Rookie leads US Open into Monday
Rookie Hee Kyung Seo was in front when the final round of the US Women’s Open was suspended on Sunday.
LPGA Tour rookie Hee Kyung Seo topped the leaderboard at The Broadmoor on Sunday when the final round of the US Women’s Open was suspended by the onset of darkness.
Earlier in the day the fourth and final round of this ill-fated, rain-delayed battle at Colorado Springs in Colorado had been suspended in mid-afternoon for more than two hours.
Seo, who had closed with back-to-back 3-under 68s and a 3-under total of 281, held both the clubhouse and overall leads, but 31 golfers were still out on the course when play was halted, and at least three of them were still in with a chance of reeling her in and overtaking or matching her when play is resumed on Monday.
As it was on Sunday night, fellow Korean So Yeon Ryu was just a shot behind her with three holes still to play while US No 1 Cristie Kerr was a further shot off the pace after playing 16 holes.
A second American, Angela Standford, was at even par and three behind the leader and with four holes still to play, also has an outside chance, although she will probably have to produce some closing magic to win on a tough course that hasn’t been giving birdies away very easily.
But that’s where the threat to Seo seems to end for in truth, there seemed to be no one else in the hunt at this late stage, including the Miyazato’s of Japan.
Second round leader Mika Miyazato, who slipped down the leaderboard with a third round 78, is going to need five birdies in five holes on Monday just to match Hee’s 281.
And namesake, but the unrelated Ai Miyazato is in the same position
This after what had been a long day of golf for most of the competitors who were to experience delays in play for the fourth straight day.
Third-round play at The Broadmoor’s East Course had originally resumed at 6:45am (local time) on Sunday morning after being suspended due to inclement weather on Saturday night.
Only 19 of the 72 players who made the cut had recorded scores in the third round when play was halted.
Seo, who celebrated her 25th birthday on Friday, is attempting to become a Rolex First-Time Winner and the first player from South Korea to win an LPGA Tour event this season.
An 11-time winner in Korea, Seo earned her LPGA Tour card for the 2011 season by capturing the 2010 Kia Classic while she was a non-member. So far this season she has had one top-10 finish in nine LPGA Tour events – a tie for sixth at the Avnet LPGA Classic.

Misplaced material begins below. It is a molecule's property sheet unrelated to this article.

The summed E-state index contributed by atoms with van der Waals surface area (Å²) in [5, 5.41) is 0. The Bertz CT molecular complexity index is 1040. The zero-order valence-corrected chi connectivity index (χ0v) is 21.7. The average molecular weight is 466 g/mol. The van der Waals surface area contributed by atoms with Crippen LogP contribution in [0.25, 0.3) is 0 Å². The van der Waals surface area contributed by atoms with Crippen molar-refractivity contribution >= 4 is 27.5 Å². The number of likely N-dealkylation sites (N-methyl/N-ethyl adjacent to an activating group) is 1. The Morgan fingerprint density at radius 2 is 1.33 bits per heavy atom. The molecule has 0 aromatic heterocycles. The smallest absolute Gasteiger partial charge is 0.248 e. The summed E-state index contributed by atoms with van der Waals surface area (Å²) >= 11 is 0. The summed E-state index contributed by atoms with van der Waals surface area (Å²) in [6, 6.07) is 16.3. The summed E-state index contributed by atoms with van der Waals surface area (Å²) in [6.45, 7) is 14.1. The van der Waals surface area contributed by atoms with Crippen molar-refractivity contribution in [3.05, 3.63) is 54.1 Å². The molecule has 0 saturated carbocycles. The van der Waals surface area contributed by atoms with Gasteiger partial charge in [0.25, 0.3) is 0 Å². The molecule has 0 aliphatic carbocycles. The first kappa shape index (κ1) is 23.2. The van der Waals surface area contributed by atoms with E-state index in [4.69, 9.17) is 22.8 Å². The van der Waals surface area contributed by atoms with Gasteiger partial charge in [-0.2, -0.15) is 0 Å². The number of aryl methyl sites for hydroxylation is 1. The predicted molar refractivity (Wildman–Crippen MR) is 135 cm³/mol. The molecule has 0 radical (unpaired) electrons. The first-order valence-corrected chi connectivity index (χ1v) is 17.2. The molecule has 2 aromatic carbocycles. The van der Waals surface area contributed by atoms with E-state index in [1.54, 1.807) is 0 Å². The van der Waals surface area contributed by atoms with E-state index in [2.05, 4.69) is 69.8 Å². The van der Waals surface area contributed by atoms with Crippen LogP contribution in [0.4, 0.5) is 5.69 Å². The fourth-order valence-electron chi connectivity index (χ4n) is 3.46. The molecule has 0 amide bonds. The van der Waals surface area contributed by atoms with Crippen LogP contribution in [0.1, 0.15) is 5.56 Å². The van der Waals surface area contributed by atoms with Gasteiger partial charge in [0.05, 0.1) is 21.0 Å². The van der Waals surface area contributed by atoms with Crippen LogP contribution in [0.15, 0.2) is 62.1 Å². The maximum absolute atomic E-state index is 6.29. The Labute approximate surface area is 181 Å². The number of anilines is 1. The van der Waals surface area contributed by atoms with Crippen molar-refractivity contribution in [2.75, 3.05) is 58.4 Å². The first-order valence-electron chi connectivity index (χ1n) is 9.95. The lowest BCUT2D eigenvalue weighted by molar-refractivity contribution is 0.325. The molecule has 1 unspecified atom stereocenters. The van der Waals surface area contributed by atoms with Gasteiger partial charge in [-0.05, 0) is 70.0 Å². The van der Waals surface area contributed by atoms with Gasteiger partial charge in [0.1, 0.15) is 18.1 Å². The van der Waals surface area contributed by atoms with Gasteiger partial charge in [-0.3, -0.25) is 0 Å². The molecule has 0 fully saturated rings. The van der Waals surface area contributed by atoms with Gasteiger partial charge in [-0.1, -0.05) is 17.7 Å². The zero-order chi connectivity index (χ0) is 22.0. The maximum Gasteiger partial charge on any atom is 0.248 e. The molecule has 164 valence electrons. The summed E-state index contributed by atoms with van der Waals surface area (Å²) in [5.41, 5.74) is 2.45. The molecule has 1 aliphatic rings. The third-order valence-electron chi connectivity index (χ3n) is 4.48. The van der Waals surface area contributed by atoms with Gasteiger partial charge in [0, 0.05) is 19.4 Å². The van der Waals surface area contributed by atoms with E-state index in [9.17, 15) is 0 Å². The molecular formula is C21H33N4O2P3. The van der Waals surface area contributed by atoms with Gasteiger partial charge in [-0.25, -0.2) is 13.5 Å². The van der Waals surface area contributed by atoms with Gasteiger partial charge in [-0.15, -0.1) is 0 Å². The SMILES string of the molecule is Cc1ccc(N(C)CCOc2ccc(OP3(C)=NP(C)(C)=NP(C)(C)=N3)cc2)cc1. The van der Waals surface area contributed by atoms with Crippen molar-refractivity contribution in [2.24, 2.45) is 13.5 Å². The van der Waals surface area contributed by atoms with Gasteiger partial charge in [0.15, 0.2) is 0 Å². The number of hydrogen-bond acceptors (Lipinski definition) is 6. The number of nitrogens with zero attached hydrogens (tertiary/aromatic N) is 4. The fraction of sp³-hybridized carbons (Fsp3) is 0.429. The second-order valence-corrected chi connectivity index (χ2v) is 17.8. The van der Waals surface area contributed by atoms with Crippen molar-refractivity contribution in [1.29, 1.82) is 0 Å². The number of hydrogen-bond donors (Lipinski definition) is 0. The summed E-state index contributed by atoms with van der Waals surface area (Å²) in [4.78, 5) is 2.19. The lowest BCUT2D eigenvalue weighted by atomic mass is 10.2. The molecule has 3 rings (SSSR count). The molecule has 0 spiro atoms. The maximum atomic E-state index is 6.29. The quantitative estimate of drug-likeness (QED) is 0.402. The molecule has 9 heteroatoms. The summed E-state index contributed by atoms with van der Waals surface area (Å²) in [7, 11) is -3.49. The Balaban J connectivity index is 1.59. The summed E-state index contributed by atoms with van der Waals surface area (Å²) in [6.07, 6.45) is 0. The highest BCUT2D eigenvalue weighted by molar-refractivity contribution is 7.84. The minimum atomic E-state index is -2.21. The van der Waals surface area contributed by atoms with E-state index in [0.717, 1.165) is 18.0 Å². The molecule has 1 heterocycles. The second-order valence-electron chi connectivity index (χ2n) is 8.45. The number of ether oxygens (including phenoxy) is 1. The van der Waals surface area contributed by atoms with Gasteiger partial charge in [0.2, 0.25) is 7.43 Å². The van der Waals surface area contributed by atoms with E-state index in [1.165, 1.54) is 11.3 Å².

Her career best finish in a major championship so far was her tie for 5th at the 2010 RICOH Women’s British Open.
The 5ft 7in Seo, whose nickname since her time on the KLPGA is ‘Supermodel of the Fairways’, was an elite swimmer from age 4-9, she had to quit swimming due to chronic sinus infections.
She then turned her focus on golf, beginning when she was in the fourth grade, and started competing on the KLPGA in 2006, but she didn’t pick up her first win on the Tour until 2008.
Seo will have to wait overnight to find out if she is going to capture her first official win on the LPGA Tour and her first major championship – and she’s not taking anything for granted..
“Nobody knows what’s going to happen tomorrow,” Seo said. “I think they’re going to have no wind in the morning, so I’ll just pray and wait.”
“I did my best, so even if I cannot be winner, I won’t mind,” she said. “I just did my best, and that’s all.”
Seo and nearest rival So Yeon Ryu are no strangers. After Jiyai Shin left Korea to play on the LPGA Tour, the two emerged as the top players on the KLPGA Tour.
Ryu, trailing Seo by a shot with three holes to play, is at 2-under-par for the tournament and 1-under through 15 holes and could be in for a restless night.
“I think now is really strong breeze, but maybe tomorrow morning is really great weather and the green is a little bit more soft,” Ryu said. “So I think [the delay] is good for me, yeah.”
Pushing for her third major World No 2 Kerr, who won her first US Women’s Open in 2007, entered Sunday afternoon’s final round in a three-way tie for the lead with Ryu and Angela Stanford at 1-under-par.
After going even-par through her first 16 holes, Kerr now sits two strokes back from the lead with two holes remaining in her round and needs two closing birdie on Monday if she is to force a play-off.
“I have two holes left,” Kerr said. “The tournament is not decided yet. I think she’s over there celebrating. We all have a chance. There are two accessible pins on 17 and 18. I’m playing great. I’m going to go out and swing for the fences and hopefully tie it up.”
n the LPGA Tour. Her best career finish in the U.S. Women’s Open was a tie for second in 2003. It’s one of two top-10 finishes that Stanford has recorded in 10 previous appearances at the U.S. Women’s Open.
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